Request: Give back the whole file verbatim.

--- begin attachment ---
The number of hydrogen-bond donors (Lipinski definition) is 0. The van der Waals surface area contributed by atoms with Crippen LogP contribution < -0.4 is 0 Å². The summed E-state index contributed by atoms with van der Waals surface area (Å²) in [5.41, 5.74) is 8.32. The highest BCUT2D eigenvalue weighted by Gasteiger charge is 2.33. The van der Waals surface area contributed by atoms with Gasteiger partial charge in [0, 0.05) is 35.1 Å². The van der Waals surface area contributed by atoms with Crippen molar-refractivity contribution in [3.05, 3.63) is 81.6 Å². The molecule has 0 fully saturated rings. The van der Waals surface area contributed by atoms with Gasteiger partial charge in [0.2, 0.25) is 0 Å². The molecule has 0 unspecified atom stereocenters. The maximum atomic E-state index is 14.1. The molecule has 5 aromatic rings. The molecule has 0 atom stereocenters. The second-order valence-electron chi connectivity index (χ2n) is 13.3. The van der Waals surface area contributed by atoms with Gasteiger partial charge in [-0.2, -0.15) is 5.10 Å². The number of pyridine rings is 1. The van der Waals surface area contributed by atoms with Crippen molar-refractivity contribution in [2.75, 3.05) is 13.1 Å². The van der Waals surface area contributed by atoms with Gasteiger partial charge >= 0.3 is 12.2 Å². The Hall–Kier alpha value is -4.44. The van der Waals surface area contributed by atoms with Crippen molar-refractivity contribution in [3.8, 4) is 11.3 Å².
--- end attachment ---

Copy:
The number of hydrogen-bond donors (Lipinski definition) is 0. The van der Waals surface area contributed by atoms with Crippen LogP contribution < -0.4 is 0 Å². The summed E-state index contributed by atoms with van der Waals surface area (Å²) in [5.41, 5.74) is 8.32. The highest BCUT2D eigenvalue weighted by Gasteiger charge is 2.33. The van der Waals surface area contributed by atoms with Gasteiger partial charge in [0, 0.05) is 35.1 Å². The van der Waals surface area contributed by atoms with Crippen molar-refractivity contribution in [3.05, 3.63) is 81.6 Å². The molecule has 0 fully saturated rings. The van der Waals surface area contributed by atoms with Gasteiger partial charge in [0.2, 0.25) is 0 Å². The molecule has 0 unspecified atom stereocenters. The maximum atomic E-state index is 14.1. The molecule has 5 aromatic rings. The molecule has 0 atom stereocenters. The second-order valence-electron chi connectivity index (χ2n) is 13.3. The van der Waals surface area contributed by atoms with Gasteiger partial charge in [-0.2, -0.15) is 5.10 Å². The number of pyridine rings is 1. The van der Waals surface area contributed by atoms with Crippen molar-refractivity contribution in [2.75, 3.05) is 13.1 Å². The van der Waals surface area contributed by atoms with Gasteiger partial charge >= 0.3 is 12.2 Å². The Hall–Kier alpha value is -4.44. The van der Waals surface area contributed by atoms with Crippen molar-refractivity contribution in [3.8, 4) is 11.3 Å².